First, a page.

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In December 2017, Congress passed a package of changes to federal personal income tax and corporation tax laws. Among these changes were new limits on two widely used personal income tax deductions:

  • Mortgage Interest Deduction. Under prior law, taxpayers could deduct interest paid on up to $1 million in mortgage debt for a primary residence and/or second home. Under the new law, the mortgage interest deduction is limited to $750,000 in mortgage debt.
  • State and Local Tax Deduction. Under prior law, taxpayers could deduct the amounts they paid for local property taxes plus state income taxes or state and local sales taxes. Under the new law, these deductions are limited to $10,000 per year.

Both of these changes generally increase the income taxes paid homeowners. Owners of high priced homes are more likely to be impacted, as more expensive homes typically require more borrowing and higher property tax payments. Some have predicted that these changes in federal tax law will discourage the purchase of homes in parts of California with very expensive housing, such as the San Francisco Bay Area and parts of Southern California.

It is far too early to draw any strong conclusions about the impact of these tax changes on California’s housing market. Nonetheless, it may be informative to look at housing market data from early 2018 for signs of any dramatic shifts that could indicate the tax changes are having a significant impact. To look for any such shifts, we compared recent trends between two groups: zip codes with median home prices above $940,000 (roughly the home price that would require a mortgage of $750,000 with a 20 percent down payment) and zip codes with median home prices below $940,000. Overall, we did not see any signs that pointed to downward pressure on prices or sales in high-priced markets.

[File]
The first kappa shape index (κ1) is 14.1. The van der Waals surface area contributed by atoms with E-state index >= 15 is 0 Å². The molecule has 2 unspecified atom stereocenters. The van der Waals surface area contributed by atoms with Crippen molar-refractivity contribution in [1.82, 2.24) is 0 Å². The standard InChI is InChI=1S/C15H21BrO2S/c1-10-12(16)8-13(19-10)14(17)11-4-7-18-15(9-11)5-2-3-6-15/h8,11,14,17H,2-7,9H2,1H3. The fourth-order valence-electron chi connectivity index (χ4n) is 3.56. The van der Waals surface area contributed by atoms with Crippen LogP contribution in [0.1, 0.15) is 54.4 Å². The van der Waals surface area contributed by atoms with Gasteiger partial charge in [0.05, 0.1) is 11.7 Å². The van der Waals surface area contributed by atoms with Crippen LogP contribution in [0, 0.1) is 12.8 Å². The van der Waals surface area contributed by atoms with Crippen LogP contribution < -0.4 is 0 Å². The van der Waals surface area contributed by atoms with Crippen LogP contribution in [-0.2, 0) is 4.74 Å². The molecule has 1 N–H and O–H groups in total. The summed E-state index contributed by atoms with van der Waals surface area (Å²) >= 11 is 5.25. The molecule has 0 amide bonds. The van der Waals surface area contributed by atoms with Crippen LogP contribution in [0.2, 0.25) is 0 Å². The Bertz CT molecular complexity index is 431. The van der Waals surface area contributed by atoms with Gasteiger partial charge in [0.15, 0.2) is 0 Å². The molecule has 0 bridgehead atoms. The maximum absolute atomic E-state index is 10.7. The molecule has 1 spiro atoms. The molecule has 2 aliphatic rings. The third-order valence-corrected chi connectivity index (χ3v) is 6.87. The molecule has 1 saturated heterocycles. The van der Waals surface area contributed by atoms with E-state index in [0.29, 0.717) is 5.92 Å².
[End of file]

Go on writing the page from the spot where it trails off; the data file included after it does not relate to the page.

The graph below shows year-over-year changes in home sales on a quarterly basis for our two groups of zip codes. As this graph shows, home sales in the two groups of zip codes have tended to track together in recent years. This pattern continued in the first quarter of 2018, as both groups experienced a slight decline in sale activity. Taking a broader view, we find that there is no measurable relationship between a zip code’s home price and the change in home sales in that zip code between the fourth quarter of 2017 and the first quarter of 2018.  

Home Sales in High Price Zip Codes Tracking With Other Areas

The graph below is similar to the one above but displays information on the ratio of sale prices to list prices. If California’s expensive housing markets were experiencing a drop in demand, we might expect to see more purchases being made below the sellers initial list price. As the chart shows, however, sale prices grew faster than list prices in California’s high priced zip codes in the first quarter of 2018.

Homes in High Price Zip Codes Continue to Sell Above List Price